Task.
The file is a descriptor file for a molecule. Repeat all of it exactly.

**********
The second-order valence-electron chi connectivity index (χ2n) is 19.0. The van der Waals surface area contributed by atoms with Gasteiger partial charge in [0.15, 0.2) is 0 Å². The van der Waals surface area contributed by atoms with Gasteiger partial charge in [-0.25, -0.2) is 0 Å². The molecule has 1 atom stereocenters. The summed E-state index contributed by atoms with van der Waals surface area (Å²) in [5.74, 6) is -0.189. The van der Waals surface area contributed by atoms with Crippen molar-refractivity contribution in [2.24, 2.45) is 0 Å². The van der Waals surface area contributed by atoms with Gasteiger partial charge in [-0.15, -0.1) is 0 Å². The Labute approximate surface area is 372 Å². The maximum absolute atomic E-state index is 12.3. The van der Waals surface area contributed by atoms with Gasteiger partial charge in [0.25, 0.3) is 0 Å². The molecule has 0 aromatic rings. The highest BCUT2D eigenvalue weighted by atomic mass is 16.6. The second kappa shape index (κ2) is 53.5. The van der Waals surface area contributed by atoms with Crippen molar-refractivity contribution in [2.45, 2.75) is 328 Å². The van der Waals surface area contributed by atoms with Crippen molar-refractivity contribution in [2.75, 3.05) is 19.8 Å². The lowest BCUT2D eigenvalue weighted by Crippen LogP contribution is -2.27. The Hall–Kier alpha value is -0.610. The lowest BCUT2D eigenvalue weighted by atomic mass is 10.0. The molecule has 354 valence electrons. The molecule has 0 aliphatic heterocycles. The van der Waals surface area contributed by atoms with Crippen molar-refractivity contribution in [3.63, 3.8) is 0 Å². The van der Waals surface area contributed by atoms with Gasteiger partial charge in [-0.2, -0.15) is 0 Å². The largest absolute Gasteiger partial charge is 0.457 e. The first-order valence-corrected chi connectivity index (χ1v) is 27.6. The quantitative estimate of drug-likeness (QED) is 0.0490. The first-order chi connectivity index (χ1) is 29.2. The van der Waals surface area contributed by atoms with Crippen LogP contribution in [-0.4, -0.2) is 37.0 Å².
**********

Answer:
The second-order valence-electron chi connectivity index (χ2n) is 19.0. The van der Waals surface area contributed by atoms with Gasteiger partial charge in [0.15, 0.2) is 0 Å². The van der Waals surface area contributed by atoms with Gasteiger partial charge in [-0.25, -0.2) is 0 Å². The molecule has 1 atom stereocenters. The summed E-state index contributed by atoms with van der Waals surface area (Å²) in [5.74, 6) is -0.189. The van der Waals surface area contributed by atoms with Crippen molar-refractivity contribution in [2.24, 2.45) is 0 Å². The van der Waals surface area contributed by atoms with Gasteiger partial charge in [-0.15, -0.1) is 0 Å². The Labute approximate surface area is 372 Å². The maximum absolute atomic E-state index is 12.3. The van der Waals surface area contributed by atoms with Gasteiger partial charge in [0.25, 0.3) is 0 Å². The molecule has 0 aromatic rings. The highest BCUT2D eigenvalue weighted by atomic mass is 16.6. The second kappa shape index (κ2) is 53.5. The van der Waals surface area contributed by atoms with Crippen molar-refractivity contribution in [2.45, 2.75) is 328 Å². The van der Waals surface area contributed by atoms with Crippen molar-refractivity contribution in [2.75, 3.05) is 19.8 Å². The lowest BCUT2D eigenvalue weighted by Crippen LogP contribution is -2.27. The Hall–Kier alpha value is -0.610. The lowest BCUT2D eigenvalue weighted by atomic mass is 10.0. The molecule has 354 valence electrons. The molecule has 0 aliphatic heterocycles. The van der Waals surface area contributed by atoms with Crippen molar-refractivity contribution in [3.63, 3.8) is 0 Å². The van der Waals surface area contributed by atoms with Gasteiger partial charge in [-0.2, -0.15) is 0 Å². The largest absolute Gasteiger partial charge is 0.457 e. The first-order valence-corrected chi connectivity index (χ1v) is 27.6. The quantitative estimate of drug-likeness (QED) is 0.0490. The first-order chi connectivity index (χ1) is 29.2. The van der Waals surface area contributed by atoms with Crippen LogP contribution in [-0.4, -0.2) is 37.0 Å².